dc.date.issued2009-05-01-
dc.date.submitted2009-07-15-
dc.identifier.citationAnn. Neurol. 2009, 65(5):569-76en
dc.identifier.issn1531-8249-
dc.identifier.pmid19475677-
dc.identifier.doi10.1002/ana.21614-
dc.identifier.urihttp://hdl.handle.net/2336/73933-
dc.descriptionTo access publisher full text version of this article. Please click on the hyperlink in Additional Links fielden
dc.description.abstractOBJECTIVE: To investigate whether the severity and location of cerebral white matter hyperintensities (WMHs) and brain infarcts are correlated with the signs of retinal microvascular abnormalities in the elderly. METHODS: The study included 4,176 men and women (mean age, 76 years) who participated in the Age, Gene/Environment Susceptibility (AGES)-Reykjavik Study. Digital retinal images of both dilated eyes were taken and evaluated for the presence of retinal focal arteriolar signs (focal arteriolar narrowing and arteriovenous nicking) and retinopathy lesions (retinal blot hemorrhages and microaneurysms). Brain magnetic resonance imaging scans were acquired and evaluated for the presence and distribution of cerebral infarcts and WMHs. Logistic and multinomial logistic models were constructed to estimate the association of retinal microvascular signs to brain lesions. RESULTS: Controlling for demographic and major cardiovascular risk factors, we found that retinal focal arteriolar signs, but not retinopathy lesions, were significantly associated with an increasing load of subcortical and periventricular WMHs. The strongest association was found between retinal arteriolar signs and a heavier WMH load, specifically in the subcortical frontal lobe, and periventricular frontal and parietal caps. There was a tendency toward bilateral retinal focal arteriolar narrowing being more strongly associated with the heavier load of subcortical WMHs. Arteriovenous nicking was significantly associated with subcortical infarcts. INTERPRETATION: In older adults, retinal focal arteriolar signs, but not retinopathy lesions, are correlated with the load of diffuse WMHs, particularly those located in the subcortical frontal lobe, and the periventricular frontal and parietal caps of the brain.en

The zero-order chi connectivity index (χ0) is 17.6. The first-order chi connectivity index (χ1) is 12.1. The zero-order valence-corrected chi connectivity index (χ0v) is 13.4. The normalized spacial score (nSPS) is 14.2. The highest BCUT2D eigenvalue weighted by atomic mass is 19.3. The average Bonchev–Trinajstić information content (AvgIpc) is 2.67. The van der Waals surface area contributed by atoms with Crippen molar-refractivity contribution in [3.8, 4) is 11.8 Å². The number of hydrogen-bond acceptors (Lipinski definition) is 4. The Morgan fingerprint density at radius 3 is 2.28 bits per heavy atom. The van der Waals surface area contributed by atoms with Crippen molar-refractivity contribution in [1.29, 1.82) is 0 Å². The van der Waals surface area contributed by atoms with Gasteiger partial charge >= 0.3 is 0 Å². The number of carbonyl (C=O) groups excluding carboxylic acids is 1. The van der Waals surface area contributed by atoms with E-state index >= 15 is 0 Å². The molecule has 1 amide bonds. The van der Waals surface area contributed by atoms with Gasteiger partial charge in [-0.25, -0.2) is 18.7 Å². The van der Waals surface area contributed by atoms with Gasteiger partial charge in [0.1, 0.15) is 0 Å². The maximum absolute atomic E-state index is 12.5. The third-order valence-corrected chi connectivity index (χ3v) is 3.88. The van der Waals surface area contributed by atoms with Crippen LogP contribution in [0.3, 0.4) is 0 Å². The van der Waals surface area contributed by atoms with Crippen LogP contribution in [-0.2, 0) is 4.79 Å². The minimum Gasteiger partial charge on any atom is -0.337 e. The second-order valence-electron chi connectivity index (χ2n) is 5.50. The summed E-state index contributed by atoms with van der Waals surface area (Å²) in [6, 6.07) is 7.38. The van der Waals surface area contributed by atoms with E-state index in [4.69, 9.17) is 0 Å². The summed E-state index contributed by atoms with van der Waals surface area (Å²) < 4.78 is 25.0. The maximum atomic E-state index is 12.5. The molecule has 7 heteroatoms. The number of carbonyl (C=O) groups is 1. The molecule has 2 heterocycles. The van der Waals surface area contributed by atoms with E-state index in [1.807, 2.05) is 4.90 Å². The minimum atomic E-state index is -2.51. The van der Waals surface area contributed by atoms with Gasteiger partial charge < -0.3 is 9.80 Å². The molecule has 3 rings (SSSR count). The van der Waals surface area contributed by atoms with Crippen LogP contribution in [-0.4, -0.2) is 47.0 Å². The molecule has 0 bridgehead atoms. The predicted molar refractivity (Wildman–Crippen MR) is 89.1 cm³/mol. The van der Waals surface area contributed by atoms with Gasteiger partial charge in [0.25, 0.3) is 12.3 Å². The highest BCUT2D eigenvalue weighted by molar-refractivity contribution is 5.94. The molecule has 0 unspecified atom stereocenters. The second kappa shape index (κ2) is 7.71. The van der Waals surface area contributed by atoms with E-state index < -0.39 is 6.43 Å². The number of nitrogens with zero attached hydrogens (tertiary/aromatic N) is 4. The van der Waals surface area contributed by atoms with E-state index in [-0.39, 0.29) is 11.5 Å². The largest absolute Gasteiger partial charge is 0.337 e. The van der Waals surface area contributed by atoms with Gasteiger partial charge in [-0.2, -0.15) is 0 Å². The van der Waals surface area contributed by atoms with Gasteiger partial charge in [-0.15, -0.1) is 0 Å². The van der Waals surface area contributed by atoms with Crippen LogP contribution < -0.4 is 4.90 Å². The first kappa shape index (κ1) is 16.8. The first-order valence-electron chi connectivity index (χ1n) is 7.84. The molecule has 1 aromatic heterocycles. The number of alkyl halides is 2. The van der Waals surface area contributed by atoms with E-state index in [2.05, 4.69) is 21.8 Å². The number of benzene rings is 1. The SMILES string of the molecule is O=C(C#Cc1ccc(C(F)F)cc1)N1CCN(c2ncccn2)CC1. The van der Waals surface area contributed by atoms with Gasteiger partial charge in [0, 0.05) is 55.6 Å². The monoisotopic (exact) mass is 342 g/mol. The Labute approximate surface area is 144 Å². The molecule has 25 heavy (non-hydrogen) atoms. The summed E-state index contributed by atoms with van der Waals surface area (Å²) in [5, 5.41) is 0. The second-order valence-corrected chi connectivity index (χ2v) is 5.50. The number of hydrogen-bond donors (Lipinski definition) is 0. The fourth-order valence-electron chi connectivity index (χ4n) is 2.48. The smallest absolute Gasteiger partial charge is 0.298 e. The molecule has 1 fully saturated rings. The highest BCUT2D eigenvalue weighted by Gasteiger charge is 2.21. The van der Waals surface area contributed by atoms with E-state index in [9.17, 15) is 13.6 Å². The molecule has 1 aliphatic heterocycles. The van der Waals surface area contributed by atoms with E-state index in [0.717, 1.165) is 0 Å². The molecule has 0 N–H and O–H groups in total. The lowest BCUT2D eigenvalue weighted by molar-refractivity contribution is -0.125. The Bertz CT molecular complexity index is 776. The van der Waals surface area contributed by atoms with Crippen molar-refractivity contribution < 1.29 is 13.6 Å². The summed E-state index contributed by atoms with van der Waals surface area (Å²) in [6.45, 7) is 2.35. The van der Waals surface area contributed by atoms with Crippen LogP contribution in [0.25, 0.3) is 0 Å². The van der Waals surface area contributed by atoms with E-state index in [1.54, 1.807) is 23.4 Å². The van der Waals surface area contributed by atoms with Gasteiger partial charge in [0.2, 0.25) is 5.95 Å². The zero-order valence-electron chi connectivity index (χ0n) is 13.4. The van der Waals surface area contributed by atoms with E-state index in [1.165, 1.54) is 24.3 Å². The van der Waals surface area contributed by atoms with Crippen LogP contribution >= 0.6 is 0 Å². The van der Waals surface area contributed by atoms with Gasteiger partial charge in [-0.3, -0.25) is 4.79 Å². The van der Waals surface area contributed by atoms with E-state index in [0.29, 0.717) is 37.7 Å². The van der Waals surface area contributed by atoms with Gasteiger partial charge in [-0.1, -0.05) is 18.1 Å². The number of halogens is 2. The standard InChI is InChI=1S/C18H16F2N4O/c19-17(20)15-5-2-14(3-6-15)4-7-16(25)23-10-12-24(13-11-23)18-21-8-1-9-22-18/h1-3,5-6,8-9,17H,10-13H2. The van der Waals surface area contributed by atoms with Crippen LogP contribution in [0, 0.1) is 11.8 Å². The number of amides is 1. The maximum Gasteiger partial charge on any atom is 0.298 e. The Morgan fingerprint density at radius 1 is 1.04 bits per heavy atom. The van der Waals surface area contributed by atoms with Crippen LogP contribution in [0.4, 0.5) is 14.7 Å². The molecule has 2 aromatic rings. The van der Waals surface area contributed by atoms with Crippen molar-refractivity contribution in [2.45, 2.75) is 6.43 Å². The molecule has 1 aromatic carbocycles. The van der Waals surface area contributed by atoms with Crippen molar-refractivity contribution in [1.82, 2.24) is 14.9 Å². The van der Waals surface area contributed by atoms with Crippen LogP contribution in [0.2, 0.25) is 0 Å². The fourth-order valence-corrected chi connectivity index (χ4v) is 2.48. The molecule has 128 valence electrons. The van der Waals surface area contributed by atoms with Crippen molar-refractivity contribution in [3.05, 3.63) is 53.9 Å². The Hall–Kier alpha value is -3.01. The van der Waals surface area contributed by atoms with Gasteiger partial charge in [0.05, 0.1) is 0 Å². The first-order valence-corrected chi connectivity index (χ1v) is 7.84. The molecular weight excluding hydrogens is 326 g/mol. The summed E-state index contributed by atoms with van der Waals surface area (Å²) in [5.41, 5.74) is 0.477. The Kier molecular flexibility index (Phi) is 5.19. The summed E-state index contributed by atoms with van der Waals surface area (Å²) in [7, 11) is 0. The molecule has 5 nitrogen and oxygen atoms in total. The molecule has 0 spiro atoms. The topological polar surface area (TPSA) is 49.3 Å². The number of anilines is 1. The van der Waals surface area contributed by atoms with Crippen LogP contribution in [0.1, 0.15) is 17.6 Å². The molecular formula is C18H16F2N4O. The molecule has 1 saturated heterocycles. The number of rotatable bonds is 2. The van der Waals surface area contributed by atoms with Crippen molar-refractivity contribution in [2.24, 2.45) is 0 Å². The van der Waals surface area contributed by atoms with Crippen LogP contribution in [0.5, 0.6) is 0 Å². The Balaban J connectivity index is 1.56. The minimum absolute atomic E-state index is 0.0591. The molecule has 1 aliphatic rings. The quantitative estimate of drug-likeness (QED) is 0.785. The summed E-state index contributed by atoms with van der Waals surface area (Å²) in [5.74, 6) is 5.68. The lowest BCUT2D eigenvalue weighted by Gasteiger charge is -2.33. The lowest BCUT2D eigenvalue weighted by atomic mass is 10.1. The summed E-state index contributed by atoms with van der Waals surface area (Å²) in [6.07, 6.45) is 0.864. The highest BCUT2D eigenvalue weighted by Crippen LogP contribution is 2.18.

dc.language.isoenen
dc.publisherWiley-Lissen
dc.relation.urlhttp://dx.doi.org/10.1002/ana.21614en
dc.subject.meshAgeden
dc.subject.meshAged, 80 and overen
dc.subject.meshAgingen
dc.subject.meshBrain Diseasesen
dc.subject.meshChi-Square Distributionen
dc.subject.meshDisease Susceptibilityen
dc.subject.meshEnvironmenten
dc.subject.meshFemaleen
dc.subject.meshHumansen
dc.subject.meshIcelanden
dc.subject.meshImage Processing, Computer-Assisteden
dc.subject.meshLogistic Modelsen
dc.subject.meshMagnetic Resonance Imagingen
dc.subject.meshMaleen
dc.subject.meshMicrovesselsen
dc.subject.meshRetinal Diseasesen
dc.subject.meshRetrospective Studiesen
dc.subject.meshRisk Factorsen
dc.titleMicrovascular lesions in the brain and retina: The age, gene/environment susceptibility-Reykjavik studyen
dc.typeArticleen
dc.contributor.departmentLaboratory of Epidemiology, Demography and Biometry, National Institute on Aging, National Institutes of Health, 7201 Wisconsin Avenue, Bethesda, MD 20892, USA.en
dc.identifier.journalAnnals of neurologyen